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Title The psychology of music / edited by Diana Deutsch.

Published San Diego : Academic Press, [1999]


Location Call No. Status
 UniM Southbank  781.15 Psy /0024 acn.110116    LOST AND PAID
 UniM Southbank  781.15 Psy    DUE 15-11-21
Edition 2nd ed.
Physical description xvi, 807 pages : illustrations ; 24 cm.
Series Academic Press series in cognition and perception.
Academic Press series in cognition and perception.
Bibliography Includes bibliographical references and index.
Contents 1. The Nature of Musical Sound / John R. Pierce -- 2. Concert Halls: From Magic to Number Theory / Manfred R. Schroeder -- 3. Music and the Auditory System / Norman M. Weinberger -- 4. The Perception of Musical Tones / Rudolf Rasch and Reinier Plomp -- 5. Exploration of Timbre by Analysis and Synthesis / Jean-Claude Risset and David L. Wessel -- 6. The Perception of Singing / Johan Sundberg -- 7. Intervals, Scales, and Tuning / Edward M. Burns -- 8. Absolute Pitch / W. Dixon Ward -- 9. Grouping Mechanisms in Music / Diana Deutsch -- 10. The Processing of Pitch Combinations / Diana Deutsch -- 11. Neural Nets, Temporal Composites, and Tonality / Jamshed J. Bharucha -- 12. Hierarchical Expectation and Musical Style / Eugene Narmour -- 13. Rhythm and Timing in Music / Eric F. Clarke -- 14. The Performance of Music / Alf Gabrielsson -- 15. The Development of Music Perception and Cognition / W. Jay Dowling -- 16. Musical Ability / Rosamund Shuter-Dyson.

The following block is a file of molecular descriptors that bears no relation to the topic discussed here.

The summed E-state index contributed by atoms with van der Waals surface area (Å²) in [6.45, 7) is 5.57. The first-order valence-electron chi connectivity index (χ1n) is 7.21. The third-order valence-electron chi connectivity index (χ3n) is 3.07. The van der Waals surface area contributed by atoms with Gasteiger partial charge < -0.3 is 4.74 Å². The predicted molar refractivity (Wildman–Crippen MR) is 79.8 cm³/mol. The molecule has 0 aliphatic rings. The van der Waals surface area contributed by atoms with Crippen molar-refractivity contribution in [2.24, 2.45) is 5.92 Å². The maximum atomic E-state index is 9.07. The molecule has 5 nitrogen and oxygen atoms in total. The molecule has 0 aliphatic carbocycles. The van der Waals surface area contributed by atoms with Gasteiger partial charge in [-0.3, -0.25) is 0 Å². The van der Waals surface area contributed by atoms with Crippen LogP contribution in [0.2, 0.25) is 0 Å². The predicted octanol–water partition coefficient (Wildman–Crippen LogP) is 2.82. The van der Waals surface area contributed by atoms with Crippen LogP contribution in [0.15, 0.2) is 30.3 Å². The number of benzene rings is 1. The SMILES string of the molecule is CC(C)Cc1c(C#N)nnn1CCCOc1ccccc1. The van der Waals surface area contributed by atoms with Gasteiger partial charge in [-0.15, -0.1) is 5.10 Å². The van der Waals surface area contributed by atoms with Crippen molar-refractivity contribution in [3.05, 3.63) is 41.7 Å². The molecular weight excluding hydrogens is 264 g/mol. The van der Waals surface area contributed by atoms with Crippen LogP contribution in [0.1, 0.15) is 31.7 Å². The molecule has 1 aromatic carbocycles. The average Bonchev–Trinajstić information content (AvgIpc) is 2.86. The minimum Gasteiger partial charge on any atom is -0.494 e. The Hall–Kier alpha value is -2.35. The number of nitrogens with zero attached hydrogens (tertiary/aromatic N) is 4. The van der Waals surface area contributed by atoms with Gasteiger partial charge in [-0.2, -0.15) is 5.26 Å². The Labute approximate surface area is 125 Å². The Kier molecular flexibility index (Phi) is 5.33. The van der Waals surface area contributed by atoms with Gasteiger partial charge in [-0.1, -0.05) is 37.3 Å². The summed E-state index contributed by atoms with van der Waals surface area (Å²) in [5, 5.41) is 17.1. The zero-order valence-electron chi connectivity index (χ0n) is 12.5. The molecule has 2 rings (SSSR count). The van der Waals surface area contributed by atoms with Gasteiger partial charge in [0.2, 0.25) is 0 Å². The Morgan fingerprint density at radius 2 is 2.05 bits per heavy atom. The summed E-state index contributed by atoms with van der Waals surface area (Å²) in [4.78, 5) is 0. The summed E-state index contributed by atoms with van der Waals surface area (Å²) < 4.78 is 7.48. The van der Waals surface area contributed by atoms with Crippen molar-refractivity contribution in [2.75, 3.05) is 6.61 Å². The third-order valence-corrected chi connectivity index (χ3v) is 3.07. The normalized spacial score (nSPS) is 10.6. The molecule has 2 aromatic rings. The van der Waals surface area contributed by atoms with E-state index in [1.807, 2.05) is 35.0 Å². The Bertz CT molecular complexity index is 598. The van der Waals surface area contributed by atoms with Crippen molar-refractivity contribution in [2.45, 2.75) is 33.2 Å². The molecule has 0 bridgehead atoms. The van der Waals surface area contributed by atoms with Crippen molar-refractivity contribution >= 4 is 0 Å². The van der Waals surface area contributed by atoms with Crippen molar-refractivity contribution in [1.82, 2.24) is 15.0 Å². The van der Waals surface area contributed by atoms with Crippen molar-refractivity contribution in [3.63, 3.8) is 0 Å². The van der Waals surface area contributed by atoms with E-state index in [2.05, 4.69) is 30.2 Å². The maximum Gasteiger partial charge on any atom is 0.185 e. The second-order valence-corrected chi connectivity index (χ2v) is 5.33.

17. Neurological Aspects of Music Perception and Performance / Oscar S. M. Marin and David W. Perry -- 18. Comparative Music Perception and Cognition / Edward C. Carterette and Roger A. Kendall.
Summary The aim of the psychology of music is to understand musical phoneomena in terms of mental functions -- to characterize the ways in which one perceives, remembers, creates, and performs music. Since the First Edition of The Psychology of Music was published the field has emerged from an interdisciplinary curiosity into a fully ramified subdiscipline of psychology due to several factors. The opportunity to generate, analyze, and transform sounds by computer is no longer limited to a few researchers with access to large multi-user facilities, but rather is available to individual investigators on a widespread basis. Second, dramatic advances in the field of neuroscience have profoundly influenced thinking about the way that music is processed in the brain. Third, collaborations between psychologists and musicians, which were evolving at the time the first edition was written, are now quite common; to a large extent now speaking a common language and agreeing on basic philosophical issues.
Other author Deutsch, Diana.
Subject Music -- Psychological aspects.
ISBN 0122135644 (hb : acid-free paper)
0122135652 (pb)